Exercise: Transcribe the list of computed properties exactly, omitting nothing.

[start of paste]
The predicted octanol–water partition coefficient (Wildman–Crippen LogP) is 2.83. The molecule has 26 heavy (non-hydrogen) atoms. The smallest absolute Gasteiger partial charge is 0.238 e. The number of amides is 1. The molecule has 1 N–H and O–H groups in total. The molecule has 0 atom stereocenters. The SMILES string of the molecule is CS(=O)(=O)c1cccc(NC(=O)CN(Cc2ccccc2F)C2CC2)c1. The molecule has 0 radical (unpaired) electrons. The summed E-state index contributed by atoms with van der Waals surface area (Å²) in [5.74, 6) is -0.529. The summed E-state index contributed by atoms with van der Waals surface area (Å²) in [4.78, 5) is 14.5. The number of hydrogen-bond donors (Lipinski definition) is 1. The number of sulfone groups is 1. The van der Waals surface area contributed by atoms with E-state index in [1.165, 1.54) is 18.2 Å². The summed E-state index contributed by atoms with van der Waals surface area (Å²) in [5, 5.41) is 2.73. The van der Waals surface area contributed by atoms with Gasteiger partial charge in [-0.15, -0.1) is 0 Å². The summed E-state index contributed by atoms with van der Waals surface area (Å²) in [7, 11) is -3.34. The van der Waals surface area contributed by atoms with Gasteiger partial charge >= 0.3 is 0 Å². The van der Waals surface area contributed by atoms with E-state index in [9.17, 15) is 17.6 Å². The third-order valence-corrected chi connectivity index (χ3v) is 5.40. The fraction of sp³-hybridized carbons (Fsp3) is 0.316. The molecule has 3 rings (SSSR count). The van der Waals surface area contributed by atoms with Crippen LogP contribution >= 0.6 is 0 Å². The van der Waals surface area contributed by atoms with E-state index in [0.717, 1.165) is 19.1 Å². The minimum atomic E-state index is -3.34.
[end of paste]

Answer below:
The predicted octanol–water partition coefficient (Wildman–Crippen LogP) is 2.83. The molecule has 26 heavy (non-hydrogen) atoms. The smallest absolute Gasteiger partial charge is 0.238 e. The number of amides is 1. The molecule has 1 N–H and O–H groups in total. The molecule has 0 atom stereocenters. The SMILES string of the molecule is CS(=O)(=O)c1cccc(NC(=O)CN(Cc2ccccc2F)C2CC2)c1. The molecule has 0 radical (unpaired) electrons. The summed E-state index contributed by atoms with van der Waals surface area (Å²) in [5.74, 6) is -0.529. The summed E-state index contributed by atoms with van der Waals surface area (Å²) in [4.78, 5) is 14.5. The number of hydrogen-bond donors (Lipinski definition) is 1. The number of sulfone groups is 1. The van der Waals surface area contributed by atoms with E-state index in [1.165, 1.54) is 18.2 Å². The summed E-state index contributed by atoms with van der Waals surface area (Å²) in [5, 5.41) is 2.73. The van der Waals surface area contributed by atoms with Gasteiger partial charge in [-0.15, -0.1) is 0 Å². The summed E-state index contributed by atoms with van der Waals surface area (Å²) in [7, 11) is -3.34. The van der Waals surface area contributed by atoms with Gasteiger partial charge >= 0.3 is 0 Å². The van der Waals surface area contributed by atoms with E-state index in [9.17, 15) is 17.6 Å². The third-order valence-corrected chi connectivity index (χ3v) is 5.40. The fraction of sp³-hybridized carbons (Fsp3) is 0.316. The molecule has 3 rings (SSSR count). The van der Waals surface area contributed by atoms with Crippen LogP contribution >= 0.6 is 0 Å². The van der Waals surface area contributed by atoms with E-state index in [0.717, 1.165) is 19.1 Å². The minimum atomic E-state index is -3.34.